House takes punch out of third-grade reading bill

Democrats in the House took a Senate bill and made substantial changes, focusing attention on what the state should be providing to struggling students.
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Democrats in the House took a Senate bill and made substantial changes, focusing attention on what the state should be providing to struggling students.

Senate Republicans came up with an education reform bill to hold back third-graders who cannot read well. As of today, that bill is still alive in the Washington House. But the bill's Senate creators wouldn't recognize it.

Democrats on the House Education Committee drastically overhauled that bill Tuesday. They inserted several planks to upgrade the teaching of reading in grades K-3.  But they took out the part in which third graders could be held back if they cannot read at a certain level, which was the main plank of the Senate bill introduced by Sen. Bruce Dammeier, R-Puyallup.

"It takes the teeth out of what we were trying to do. ... The word 'retention' is not used in the bill anymore," said Rep. Cathy Dahlquist, R-Enumclaw, and the ranking Republican on the House committee.

"It takes us to a comprehensive look at reading from kindergarten through the third grade," said committee member Rep. Gerald Pollet, D-Seattle.

The House Education Committee sent the massive overhauled bill to the full House 11-10, with the vote split along party lines.

Dammeier's original bill  did not allow a third grader to move to fourth grade if that student scored at the bottom grade of a four-grading-level reading test. The bill outlined some exceptions to that rule, which would have gone into effect in the 2014-2015 school year. The original bill included outlines for remedial measures. In 2015-16, schools would have been required to provide remedial measures for students scoring in the bottom two levels of that four-level grade system. The Senate passed it 35-13.

On Tuesday, House Education Committee chairwoman Rep. Sharon Tomiko Santos, D-Seattle, presented her overhaul of Dammeier's bill. The revised bill:

  • Tells the Legislature that it is supposed to fund full-day kindergartens and reduced class sizes in grades K-3 — the major planks of last year's Washington Supreme Court ruling that the state is not adequately dealing with its Constitutional obligations for basic education.
  • Orders school districts to provide a system to boost reading and literacy in grades K-3. The required measures include annual screening for at-risk readers, tapping into the appropriate research, and getting outside agencies and families involved.
  • Makes the Third Grade Reading/English Language Arts Assessment an accountability measure for this effort. The effort would be required to monitor reading results in the lower grades, to develop a system to warn of at-risk readers, to have the state Office of the Superintendent of Public Instruction work with other education interests to develop remedial measures, and to set up regular reports to the OSPI and the House and Senate education committees.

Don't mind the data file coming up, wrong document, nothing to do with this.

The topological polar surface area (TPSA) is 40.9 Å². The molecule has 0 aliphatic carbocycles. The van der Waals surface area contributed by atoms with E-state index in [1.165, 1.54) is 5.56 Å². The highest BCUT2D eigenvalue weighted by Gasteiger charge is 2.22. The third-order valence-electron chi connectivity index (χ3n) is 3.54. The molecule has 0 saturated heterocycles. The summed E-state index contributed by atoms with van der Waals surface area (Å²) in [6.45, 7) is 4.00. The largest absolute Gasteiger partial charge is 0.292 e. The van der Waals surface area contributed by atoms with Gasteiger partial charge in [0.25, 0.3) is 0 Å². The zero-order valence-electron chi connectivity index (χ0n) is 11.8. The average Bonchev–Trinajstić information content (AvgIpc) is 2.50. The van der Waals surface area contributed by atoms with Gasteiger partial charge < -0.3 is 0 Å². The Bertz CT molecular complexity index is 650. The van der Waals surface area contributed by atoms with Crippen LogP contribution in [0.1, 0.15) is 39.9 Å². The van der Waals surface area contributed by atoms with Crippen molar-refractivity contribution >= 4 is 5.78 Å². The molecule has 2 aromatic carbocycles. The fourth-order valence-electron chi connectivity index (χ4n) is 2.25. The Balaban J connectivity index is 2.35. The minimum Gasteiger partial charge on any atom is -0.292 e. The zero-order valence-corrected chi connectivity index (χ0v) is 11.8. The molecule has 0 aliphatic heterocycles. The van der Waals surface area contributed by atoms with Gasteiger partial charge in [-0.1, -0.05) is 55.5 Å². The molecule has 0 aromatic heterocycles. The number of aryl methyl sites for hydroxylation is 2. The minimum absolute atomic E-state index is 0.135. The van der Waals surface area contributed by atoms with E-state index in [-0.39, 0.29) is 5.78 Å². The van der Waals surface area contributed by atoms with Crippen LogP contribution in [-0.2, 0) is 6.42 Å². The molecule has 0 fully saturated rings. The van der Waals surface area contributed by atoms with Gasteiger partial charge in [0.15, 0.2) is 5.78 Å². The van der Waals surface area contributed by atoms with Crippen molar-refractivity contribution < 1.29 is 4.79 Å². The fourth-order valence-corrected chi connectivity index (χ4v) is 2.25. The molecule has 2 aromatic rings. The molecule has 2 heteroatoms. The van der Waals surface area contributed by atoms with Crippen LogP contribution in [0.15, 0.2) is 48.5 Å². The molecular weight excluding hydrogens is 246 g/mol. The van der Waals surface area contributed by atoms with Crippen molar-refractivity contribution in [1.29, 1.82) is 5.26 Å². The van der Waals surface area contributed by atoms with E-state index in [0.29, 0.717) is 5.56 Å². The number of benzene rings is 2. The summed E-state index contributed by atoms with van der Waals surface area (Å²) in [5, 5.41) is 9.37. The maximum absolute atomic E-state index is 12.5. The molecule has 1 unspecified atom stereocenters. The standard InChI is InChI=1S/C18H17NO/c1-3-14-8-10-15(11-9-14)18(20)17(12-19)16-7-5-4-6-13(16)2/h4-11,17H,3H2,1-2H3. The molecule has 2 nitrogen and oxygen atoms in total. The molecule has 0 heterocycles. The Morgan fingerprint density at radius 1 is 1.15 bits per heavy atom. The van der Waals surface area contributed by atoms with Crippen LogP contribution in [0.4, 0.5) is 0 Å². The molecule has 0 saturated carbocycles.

Santos compared the revised bill to the plank-stacking game of Jenga. "The strength of the Jenga tower is built on a solid foundation. When there are holes at the bottom, the greater the chances of the tower toppling," she said.

Another committee member, Rep. Kathy Haigh, D-Shelton, contended that reading problems should be identified and tackled initially in kindergarten and the first grade. "If I put teeth anywhere, it would be in the first grade. ... To wait until the third grade makes no sense to me," Haigh said.

Dammeier's bill is part of a group of Senate Republican education reform bills that the upper chamber passed with the idea that reforms can shrink the $800 million to $1.4 billion estimate of what is needed to meet the Supreme Court ruling to fix the education deficiencies.

Another Senate bill assigned letter grades to schools, with a late revision that extra money go to the worst performing ones, The House Education Committee meshed that bill with another Senate bill that would  require OSPI to intervene in the 10 lowest-performing schools. The House Education Committee — with Republicans objecting — sent that modified measure to the full House on March 29.


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About the Authors & Contributors

John Stang

John Stang

John Stang is a freelance writer who often covers state government and the environment. He can be reached on email at and on Twitter at @johnstang_8